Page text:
Late last week, Montgomery Village lost one of its long-time supporters and community advocates, Richard “Dick” Wright. Dick and his wife Teresa were early residents of Montgomery Village, but didn’t just settle on making their home here, they helped make Montgomery Village home for generations of families, including three generations of their own family.
After a job offer from the National Bureau of Standards (now NIST) brought the couple to the area in the early 1970s, they fell in love with the amenities Montgomery Village offered for their family, bought a house and spent almost 50 years helping shape the community.
During that time, Dick served on the Patton Ridge and Montgomery Village Foundation (MVF) boards of directors—as both director and in several stints as president on each board, serving on the latter for 27 consecutive years—as well as chairing or co-chairing many MVF committees. He used his calm leadership style, keen understanding of Village, county and state affairs, combined with his quick wit and gentle nature, to lead the community. Dick was an advocate for diversity and equal representation for all in the Village; he lived with a conscious commitment to making the Village a better place.
But his service to the community was not just in contributions to Village boards and committees. As a family, Dick and Teresa welcomed new to the area Latino families into their home to acquaint them with the schools, community, amenities and services available to them. Dick was also an advocate for youth, heading up the SHARP program effort in the Village in the early-2000s and participating in and chairing many important continuing education opportunities on climate change and sustainability across the country and around the world through the American Society of Civil Engineers.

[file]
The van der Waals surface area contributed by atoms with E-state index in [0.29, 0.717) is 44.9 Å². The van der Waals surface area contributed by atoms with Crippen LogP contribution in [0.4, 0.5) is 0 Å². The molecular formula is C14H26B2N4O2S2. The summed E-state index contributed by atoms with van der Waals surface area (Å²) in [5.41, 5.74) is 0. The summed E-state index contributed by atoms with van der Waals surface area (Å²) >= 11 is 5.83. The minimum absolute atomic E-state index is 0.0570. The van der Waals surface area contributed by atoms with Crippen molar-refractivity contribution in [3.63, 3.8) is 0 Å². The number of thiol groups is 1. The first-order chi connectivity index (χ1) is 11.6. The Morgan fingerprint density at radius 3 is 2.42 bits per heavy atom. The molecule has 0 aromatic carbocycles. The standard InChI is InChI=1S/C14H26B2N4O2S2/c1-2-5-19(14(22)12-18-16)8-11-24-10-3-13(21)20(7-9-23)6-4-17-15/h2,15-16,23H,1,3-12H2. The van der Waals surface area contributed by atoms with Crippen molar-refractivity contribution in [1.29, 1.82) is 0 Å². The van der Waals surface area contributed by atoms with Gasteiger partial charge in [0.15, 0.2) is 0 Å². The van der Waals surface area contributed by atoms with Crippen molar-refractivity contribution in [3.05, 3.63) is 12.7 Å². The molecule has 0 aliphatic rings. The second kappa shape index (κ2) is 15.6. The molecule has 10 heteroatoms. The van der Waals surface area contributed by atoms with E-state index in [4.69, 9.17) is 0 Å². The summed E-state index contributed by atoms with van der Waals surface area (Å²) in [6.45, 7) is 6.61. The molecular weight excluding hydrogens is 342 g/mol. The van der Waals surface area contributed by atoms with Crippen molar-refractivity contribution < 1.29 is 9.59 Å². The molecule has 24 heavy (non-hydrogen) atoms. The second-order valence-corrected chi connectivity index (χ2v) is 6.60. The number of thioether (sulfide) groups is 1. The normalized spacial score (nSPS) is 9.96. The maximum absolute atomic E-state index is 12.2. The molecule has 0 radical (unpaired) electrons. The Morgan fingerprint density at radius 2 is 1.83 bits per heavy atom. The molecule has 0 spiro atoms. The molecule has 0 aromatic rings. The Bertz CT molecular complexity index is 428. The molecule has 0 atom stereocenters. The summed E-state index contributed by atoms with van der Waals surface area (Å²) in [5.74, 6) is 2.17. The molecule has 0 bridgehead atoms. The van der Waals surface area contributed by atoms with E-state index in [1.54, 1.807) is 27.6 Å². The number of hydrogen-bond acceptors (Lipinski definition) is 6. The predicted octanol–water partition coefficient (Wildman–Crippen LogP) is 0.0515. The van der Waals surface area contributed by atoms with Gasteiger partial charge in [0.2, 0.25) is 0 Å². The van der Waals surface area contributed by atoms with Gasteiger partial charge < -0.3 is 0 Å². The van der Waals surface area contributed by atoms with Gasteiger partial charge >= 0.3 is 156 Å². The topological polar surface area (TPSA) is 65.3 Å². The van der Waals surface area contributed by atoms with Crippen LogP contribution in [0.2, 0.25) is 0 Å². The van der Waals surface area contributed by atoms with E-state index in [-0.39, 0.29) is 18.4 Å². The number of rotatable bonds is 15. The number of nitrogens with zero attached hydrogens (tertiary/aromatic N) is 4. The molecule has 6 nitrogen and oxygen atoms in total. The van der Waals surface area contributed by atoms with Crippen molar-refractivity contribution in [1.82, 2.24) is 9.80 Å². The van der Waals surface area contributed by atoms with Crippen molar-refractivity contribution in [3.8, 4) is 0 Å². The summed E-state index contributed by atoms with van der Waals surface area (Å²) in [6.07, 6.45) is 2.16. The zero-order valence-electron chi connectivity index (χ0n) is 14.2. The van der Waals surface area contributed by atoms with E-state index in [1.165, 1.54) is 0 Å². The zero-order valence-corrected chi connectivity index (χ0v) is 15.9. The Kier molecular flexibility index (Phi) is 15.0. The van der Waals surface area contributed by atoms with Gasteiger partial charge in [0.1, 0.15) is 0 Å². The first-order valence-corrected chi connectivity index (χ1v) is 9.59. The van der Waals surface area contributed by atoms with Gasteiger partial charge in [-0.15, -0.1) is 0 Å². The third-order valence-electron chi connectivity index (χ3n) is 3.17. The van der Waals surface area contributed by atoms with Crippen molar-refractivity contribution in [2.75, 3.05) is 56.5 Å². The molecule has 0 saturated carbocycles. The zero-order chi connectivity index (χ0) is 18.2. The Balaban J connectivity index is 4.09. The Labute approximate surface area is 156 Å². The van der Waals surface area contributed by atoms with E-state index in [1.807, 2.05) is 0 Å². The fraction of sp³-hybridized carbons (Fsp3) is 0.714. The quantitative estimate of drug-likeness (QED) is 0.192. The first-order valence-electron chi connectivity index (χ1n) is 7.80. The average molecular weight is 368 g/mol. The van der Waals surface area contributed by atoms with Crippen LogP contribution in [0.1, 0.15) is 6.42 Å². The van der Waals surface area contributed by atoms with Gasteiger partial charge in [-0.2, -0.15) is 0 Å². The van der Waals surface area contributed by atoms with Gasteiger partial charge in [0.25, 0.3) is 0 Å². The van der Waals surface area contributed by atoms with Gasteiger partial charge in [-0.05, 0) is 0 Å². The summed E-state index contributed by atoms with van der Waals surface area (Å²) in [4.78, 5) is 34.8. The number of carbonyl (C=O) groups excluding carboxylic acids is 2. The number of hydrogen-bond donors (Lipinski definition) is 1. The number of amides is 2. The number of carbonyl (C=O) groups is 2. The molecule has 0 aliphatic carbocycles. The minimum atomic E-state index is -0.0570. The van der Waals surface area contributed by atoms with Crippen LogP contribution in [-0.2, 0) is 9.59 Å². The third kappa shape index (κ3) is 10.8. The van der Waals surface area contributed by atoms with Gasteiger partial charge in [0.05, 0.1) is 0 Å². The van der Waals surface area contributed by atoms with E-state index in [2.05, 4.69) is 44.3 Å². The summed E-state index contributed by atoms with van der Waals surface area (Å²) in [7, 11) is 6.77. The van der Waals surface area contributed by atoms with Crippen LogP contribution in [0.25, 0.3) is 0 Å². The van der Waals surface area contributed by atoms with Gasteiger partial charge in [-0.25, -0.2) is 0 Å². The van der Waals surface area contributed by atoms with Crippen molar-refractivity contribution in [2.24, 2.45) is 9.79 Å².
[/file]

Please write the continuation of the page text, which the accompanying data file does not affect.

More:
Dick also enjoyed the beauty of the entire community and could often be seen riding his bike throughout the Village. He had particular routes, but liked to survey the surroundings, get exercise and give a friendly wave to fellow residents during his almost daily rides. No matter what he found on his ride or in life, Dick approached it with deep intelligence, passion and an infectious smile.
You can learn more of Dick’s history and connection to the Village in his “What’s Your Story?” video online at www.montgomeryvillage.com. You will be missed, Dick, but not soon forgotten. Thank you for all you’ve done to make the Village a better place to live. May we all strive to meet your level of volunteerism and enthusiasm for the community.